STATE REGISTERED LANDMARK NO. 538
MARKER PLACED BY SAN DIEGO COUNTY BOARD OF
SUPERVISORS AND THE HISTORICAL MARKERS COMMITTEE
ERECTED 1955

The Mason Street School museum is occasionally open to the public. If you're lucky and it is, make sure to step inside!
The Mason Street School museum is occasionally open to the public. If you’re lucky and it is, make sure to step inside!
Years ago, the museum contained individual student desks. But these benches are a faithful reproduction of actual history. Fancy desks were rare in this remote outpost of civilization!
Years ago, the museum contained individual student desks. But these benches are a more faithful representation of actual history. Fancy desks were rare in this remote outpost of civilization!
Children attending the Mason Street School used slates and chalk, as paper was also scarce and expensive. A wood stove provided heat.
Children attending the Mason Street School used slates and chalk, as paper was also scarce and expensive. A wood stove provided heat.
Some old Primers and Readers on a wooden table. A water bucket and dipper were used for drink.
Some old Primers and Readers on a wooden table. A water bucket and dipper were used for drink.
A ball, broom and doll.
A ball, broom and doll.
Public School Teacher's State Certificate from the mid 19th century. San Diego's first teacher was Mary Chase Walker.
Public School Teacher’s State Certificate from the mid 19th century. San Diego’s first teacher was Mary Chase Walker.
Old map of California from an era when many immigrants arrived by ship.
Old map of California from an era when many immigrants arrived by ship.
Rock used as ballast in a ship that sailed from San Diego to Boston. Stones gathered on Ballast Point in Point Loma paved Boston's cobblestone streets, 3000 miles away!
Rock used as ballast in a ship that sailed from San Diego to Boston. Stones gathered on Ballast Point in Point Loma paved many of Boston’s cobblestone streets, 3000 miles away!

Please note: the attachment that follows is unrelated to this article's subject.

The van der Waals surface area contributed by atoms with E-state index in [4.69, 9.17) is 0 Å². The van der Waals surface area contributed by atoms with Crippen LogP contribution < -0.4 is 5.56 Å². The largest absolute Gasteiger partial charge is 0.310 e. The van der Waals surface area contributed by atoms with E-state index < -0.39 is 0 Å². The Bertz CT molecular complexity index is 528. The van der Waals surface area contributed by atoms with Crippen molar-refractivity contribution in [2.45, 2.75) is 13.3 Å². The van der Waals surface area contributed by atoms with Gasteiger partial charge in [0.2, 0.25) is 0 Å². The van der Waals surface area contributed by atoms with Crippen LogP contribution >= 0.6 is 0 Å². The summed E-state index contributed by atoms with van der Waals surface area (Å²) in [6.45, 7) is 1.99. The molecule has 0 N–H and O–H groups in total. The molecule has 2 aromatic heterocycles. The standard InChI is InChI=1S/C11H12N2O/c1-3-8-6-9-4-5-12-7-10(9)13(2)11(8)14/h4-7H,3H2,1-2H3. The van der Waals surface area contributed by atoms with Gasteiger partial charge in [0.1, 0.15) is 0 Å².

Photographic portrait of President Abraham Lincoln on a primitive wall. Mason Street School was San Diego's first schoolhouse, built in 1865 at the end of the Civil War.
Photographic portrait of President Abraham Lincoln on a primitive wall. Mason Street School was San Diego’s first schoolhouse, built in 1865 at the end of the Civil War.
Water for washing and drinking was brought in from a well near the schoolhouse.
Water for washing and drinking was brought in from a well near the schoolhouse.
The old well in the schoolhouse yard, beside a clump of prickly pear.
The old well in the schoolhouse yard, beside a clump of prickly pear.
The Mason Street School provides visitors to Old Town San Diego State Historic Park a fascinating look at our city's unique past.
The Mason Street School provides visitors to Old Town San Diego State Historic Park a fascinating look at our city’s very unique past.

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Published by

Richard Schulte

Downtown San Diego has been my home for many years. My online activities reflect my love for writing, blogging, walking and photography.

6 thoughts on “Life in 1865 at Old Town’s Mason Street School.”

    1. Different times… While doing research I learned that the children would be punished–from one to ten lashes–for a whole variety of reasons, including gambling, climbing trees and mingling with the opposite sex. Imagine being “lashed” then having to sit on a hard bench. Ouch!

      Liked by 1 person